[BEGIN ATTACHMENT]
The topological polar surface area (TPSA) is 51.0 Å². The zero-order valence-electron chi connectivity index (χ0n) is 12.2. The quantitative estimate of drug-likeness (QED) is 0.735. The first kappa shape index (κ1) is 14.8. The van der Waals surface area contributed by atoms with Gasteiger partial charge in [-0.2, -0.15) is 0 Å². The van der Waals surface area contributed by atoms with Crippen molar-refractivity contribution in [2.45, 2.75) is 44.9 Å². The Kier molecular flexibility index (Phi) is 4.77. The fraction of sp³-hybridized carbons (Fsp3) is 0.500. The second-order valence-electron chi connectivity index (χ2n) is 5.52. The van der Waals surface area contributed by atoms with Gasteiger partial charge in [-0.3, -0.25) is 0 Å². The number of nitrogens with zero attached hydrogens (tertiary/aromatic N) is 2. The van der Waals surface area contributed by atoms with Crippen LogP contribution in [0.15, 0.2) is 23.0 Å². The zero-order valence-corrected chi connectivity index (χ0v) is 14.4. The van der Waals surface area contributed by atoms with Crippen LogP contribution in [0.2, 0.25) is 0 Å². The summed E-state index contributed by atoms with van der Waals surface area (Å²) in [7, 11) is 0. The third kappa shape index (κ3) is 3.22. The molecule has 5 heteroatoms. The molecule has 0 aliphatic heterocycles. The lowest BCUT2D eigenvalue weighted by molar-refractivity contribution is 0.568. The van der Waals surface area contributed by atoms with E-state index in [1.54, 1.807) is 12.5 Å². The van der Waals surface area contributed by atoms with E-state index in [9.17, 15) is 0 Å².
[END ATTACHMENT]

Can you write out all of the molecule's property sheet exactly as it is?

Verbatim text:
The topological polar surface area (TPSA) is 51.0 Å². The zero-order valence-electron chi connectivity index (χ0n) is 12.2. The quantitative estimate of drug-likeness (QED) is 0.735. The first kappa shape index (κ1) is 14.8. The van der Waals surface area contributed by atoms with Gasteiger partial charge in [-0.2, -0.15) is 0 Å². The van der Waals surface area contributed by atoms with Crippen molar-refractivity contribution in [2.45, 2.75) is 44.9 Å². The Kier molecular flexibility index (Phi) is 4.77. The fraction of sp³-hybridized carbons (Fsp3) is 0.500. The second-order valence-electron chi connectivity index (χ2n) is 5.52. The van der Waals surface area contributed by atoms with Gasteiger partial charge in [-0.3, -0.25) is 0 Å². The number of nitrogens with zero attached hydrogens (tertiary/aromatic N) is 2. The van der Waals surface area contributed by atoms with Crippen LogP contribution in [0.15, 0.2) is 23.0 Å². The zero-order valence-corrected chi connectivity index (χ0v) is 14.4. The van der Waals surface area contributed by atoms with Crippen LogP contribution in [0.2, 0.25) is 0 Å². The summed E-state index contributed by atoms with van der Waals surface area (Å²) in [7, 11) is 0. The third kappa shape index (κ3) is 3.22. The molecule has 5 heteroatoms. The molecule has 0 aliphatic heterocycles. The lowest BCUT2D eigenvalue weighted by molar-refractivity contribution is 0.568. The van der Waals surface area contributed by atoms with E-state index in [1.54, 1.807) is 12.5 Å². The van der Waals surface area contributed by atoms with E-state index in [9.17, 15) is 0 Å².